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posted on March 16th, 2010 by in Article

via FIRST Magazine

Yesterday, hell broke loose in West Kingston, Jamaica. At least that’s the words the Jamaica Observer found to describe a shootout between the police and gunmen on the border of Hannah Town and Denham Town in the course of which two men were killed and three cops injured:

A team of police personnel was conducting an operation aimed at capturing Kelly and his cronies on the border of Hannah Town and Denham Town (Blount and Dumphries Streets) when they came under heavy and sustained gunfire from men locked in a house. Three policemen were injured when they tried to enter the house in question. The police also came under heavy gunfire from criminals perched on the roofs of surrounding high rise buildings.

In a quite debatable statement, Jamaica’s opposition spokesman on national security, Peter Bunting, blamed the incident on the Government’s refusal to sign an extradition request for West Kingston strongman Christopher »Dudus« Coke.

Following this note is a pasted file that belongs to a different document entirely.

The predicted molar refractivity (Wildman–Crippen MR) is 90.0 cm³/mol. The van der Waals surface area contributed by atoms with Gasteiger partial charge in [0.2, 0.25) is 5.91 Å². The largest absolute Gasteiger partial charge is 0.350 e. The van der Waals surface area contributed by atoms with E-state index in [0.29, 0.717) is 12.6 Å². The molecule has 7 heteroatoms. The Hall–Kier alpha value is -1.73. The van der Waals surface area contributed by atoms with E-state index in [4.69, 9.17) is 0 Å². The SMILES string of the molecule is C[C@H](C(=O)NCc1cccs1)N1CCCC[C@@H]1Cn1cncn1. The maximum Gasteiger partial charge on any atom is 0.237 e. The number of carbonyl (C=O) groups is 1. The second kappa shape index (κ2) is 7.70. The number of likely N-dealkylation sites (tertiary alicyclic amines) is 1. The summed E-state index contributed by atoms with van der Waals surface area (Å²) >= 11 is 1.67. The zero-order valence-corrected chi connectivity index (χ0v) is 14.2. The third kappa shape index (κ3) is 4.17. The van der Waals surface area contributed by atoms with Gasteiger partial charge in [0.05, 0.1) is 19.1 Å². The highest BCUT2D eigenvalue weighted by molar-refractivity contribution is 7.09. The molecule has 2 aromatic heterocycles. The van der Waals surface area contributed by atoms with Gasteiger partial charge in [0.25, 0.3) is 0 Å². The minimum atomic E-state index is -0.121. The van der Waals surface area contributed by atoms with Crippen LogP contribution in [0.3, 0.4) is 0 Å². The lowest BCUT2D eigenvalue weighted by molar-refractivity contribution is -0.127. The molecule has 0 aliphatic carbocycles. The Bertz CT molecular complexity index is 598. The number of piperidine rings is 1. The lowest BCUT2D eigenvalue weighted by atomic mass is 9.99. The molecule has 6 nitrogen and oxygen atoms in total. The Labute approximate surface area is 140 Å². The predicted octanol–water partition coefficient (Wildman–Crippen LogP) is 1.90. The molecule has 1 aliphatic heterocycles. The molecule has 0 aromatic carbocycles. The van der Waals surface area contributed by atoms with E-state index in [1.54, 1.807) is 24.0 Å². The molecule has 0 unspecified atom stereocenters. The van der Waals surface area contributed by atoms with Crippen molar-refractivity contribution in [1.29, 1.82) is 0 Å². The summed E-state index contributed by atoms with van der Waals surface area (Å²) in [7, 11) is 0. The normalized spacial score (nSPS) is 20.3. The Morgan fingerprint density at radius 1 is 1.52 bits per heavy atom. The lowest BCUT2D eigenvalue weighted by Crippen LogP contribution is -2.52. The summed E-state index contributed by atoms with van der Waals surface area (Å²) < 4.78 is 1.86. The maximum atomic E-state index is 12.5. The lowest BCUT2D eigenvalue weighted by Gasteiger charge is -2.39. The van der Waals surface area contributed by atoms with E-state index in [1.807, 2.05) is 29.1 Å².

Just five days ago, The Economist had an article on the »American anger at Jamaica’s slowness in handing over an alleged gang boss«:

Until recently the United States was pleased with the co-operation it was getting from Jamaica over the extradition of people accused of serious crimes. The Jamaican authorities were responding promptly to requests and, last year, sent 15 suspects to the United States. But the case of Christopher “Dudus” Coke seems to be different. The American authorities have become frustrated at what they see as foot-dragging by Jamaica’s government over their request last August for the extradition of a man they say is the leader of an “international criminal organisation”.

Read the whole story on The Economist website, and also don’t miss to read »Tough inner-city realities«, a Gleaner article on the important role of

the existence of even one person in the home or at school who holds the child in positive regard, the provision of opportunities to demonstrate mastery (in the classroom, on the playing field and elsewhere), and positive adult and peer role models

to decrease the likelihood of young people turning to violent and ultimately criminal behaviour.

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